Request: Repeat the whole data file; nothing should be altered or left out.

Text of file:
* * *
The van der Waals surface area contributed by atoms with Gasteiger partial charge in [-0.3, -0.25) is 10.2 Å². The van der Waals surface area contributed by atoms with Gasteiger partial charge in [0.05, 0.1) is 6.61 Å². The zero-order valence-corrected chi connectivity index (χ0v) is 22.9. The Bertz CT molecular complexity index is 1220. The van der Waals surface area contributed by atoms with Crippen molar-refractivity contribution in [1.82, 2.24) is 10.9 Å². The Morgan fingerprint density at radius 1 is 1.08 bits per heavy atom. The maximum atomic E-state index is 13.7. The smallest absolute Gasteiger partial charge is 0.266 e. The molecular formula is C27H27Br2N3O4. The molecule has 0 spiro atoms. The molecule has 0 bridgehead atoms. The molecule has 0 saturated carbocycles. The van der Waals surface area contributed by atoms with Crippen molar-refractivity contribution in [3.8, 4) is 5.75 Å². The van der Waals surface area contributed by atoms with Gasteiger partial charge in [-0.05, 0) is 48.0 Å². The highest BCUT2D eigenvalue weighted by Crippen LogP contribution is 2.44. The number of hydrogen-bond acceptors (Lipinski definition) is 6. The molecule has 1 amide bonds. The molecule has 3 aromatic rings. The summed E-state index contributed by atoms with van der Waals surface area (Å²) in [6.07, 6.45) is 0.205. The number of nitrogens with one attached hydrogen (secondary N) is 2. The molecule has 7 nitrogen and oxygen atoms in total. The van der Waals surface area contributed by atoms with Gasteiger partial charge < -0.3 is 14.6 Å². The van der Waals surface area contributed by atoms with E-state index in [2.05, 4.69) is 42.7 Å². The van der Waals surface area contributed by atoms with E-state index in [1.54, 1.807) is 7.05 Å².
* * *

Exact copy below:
The van der Waals surface area contributed by atoms with Gasteiger partial charge in [-0.3, -0.25) is 10.2 Å². The van der Waals surface area contributed by atoms with Gasteiger partial charge in [0.05, 0.1) is 6.61 Å². The zero-order valence-corrected chi connectivity index (χ0v) is 22.9. The Bertz CT molecular complexity index is 1220. The van der Waals surface area contributed by atoms with Crippen molar-refractivity contribution in [1.82, 2.24) is 10.9 Å². The Morgan fingerprint density at radius 1 is 1.08 bits per heavy atom. The maximum atomic E-state index is 13.7. The smallest absolute Gasteiger partial charge is 0.266 e. The molecular formula is C27H27Br2N3O4. The molecule has 0 spiro atoms. The molecule has 0 bridgehead atoms. The molecule has 0 saturated carbocycles. The van der Waals surface area contributed by atoms with Crippen molar-refractivity contribution in [3.8, 4) is 5.75 Å². The van der Waals surface area contributed by atoms with Gasteiger partial charge in [-0.05, 0) is 48.0 Å². The highest BCUT2D eigenvalue weighted by Crippen LogP contribution is 2.44. The number of hydrogen-bond acceptors (Lipinski definition) is 6. The molecule has 1 amide bonds. The molecule has 3 aromatic rings. The summed E-state index contributed by atoms with van der Waals surface area (Å²) in [6.07, 6.45) is 0.205. The number of nitrogens with one attached hydrogen (secondary N) is 2. The molecule has 7 nitrogen and oxygen atoms in total. The van der Waals surface area contributed by atoms with Gasteiger partial charge < -0.3 is 14.6 Å². The van der Waals surface area contributed by atoms with E-state index in [2.05, 4.69) is 42.7 Å². The van der Waals surface area contributed by atoms with E-state index in [1.54, 1.807) is 7.05 Å².